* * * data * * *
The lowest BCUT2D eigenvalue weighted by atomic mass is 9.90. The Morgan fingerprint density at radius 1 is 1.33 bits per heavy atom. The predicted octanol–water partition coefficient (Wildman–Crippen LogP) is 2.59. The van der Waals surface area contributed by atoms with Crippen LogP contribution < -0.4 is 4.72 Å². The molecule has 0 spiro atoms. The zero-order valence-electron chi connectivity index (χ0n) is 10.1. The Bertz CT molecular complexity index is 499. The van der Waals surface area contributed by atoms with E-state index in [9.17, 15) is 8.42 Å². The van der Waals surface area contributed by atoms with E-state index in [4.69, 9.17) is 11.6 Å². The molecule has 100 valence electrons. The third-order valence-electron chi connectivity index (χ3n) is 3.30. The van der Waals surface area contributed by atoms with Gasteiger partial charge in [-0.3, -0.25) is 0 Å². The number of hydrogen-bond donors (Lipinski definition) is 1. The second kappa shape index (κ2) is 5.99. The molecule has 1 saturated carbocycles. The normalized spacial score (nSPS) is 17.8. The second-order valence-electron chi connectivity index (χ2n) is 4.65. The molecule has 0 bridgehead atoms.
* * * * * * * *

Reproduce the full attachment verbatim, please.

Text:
The lowest BCUT2D eigenvalue weighted by atomic mass is 9.90. The Morgan fingerprint density at radius 1 is 1.33 bits per heavy atom. The predicted octanol–water partition coefficient (Wildman–Crippen LogP) is 2.59. The van der Waals surface area contributed by atoms with Crippen LogP contribution < -0.4 is 4.72 Å². The molecule has 0 spiro atoms. The zero-order valence-electron chi connectivity index (χ0n) is 10.1. The Bertz CT molecular complexity index is 499. The van der Waals surface area contributed by atoms with E-state index in [9.17, 15) is 8.42 Å². The van der Waals surface area contributed by atoms with E-state index in [4.69, 9.17) is 11.6 Å². The molecule has 100 valence electrons. The third-order valence-electron chi connectivity index (χ3n) is 3.30. The van der Waals surface area contributed by atoms with Gasteiger partial charge in [-0.3, -0.25) is 0 Å². The number of hydrogen-bond donors (Lipinski definition) is 1. The second kappa shape index (κ2) is 5.99. The molecule has 1 saturated carbocycles. The normalized spacial score (nSPS) is 17.8. The second-order valence-electron chi connectivity index (χ2n) is 4.65. The molecule has 0 bridgehead atoms.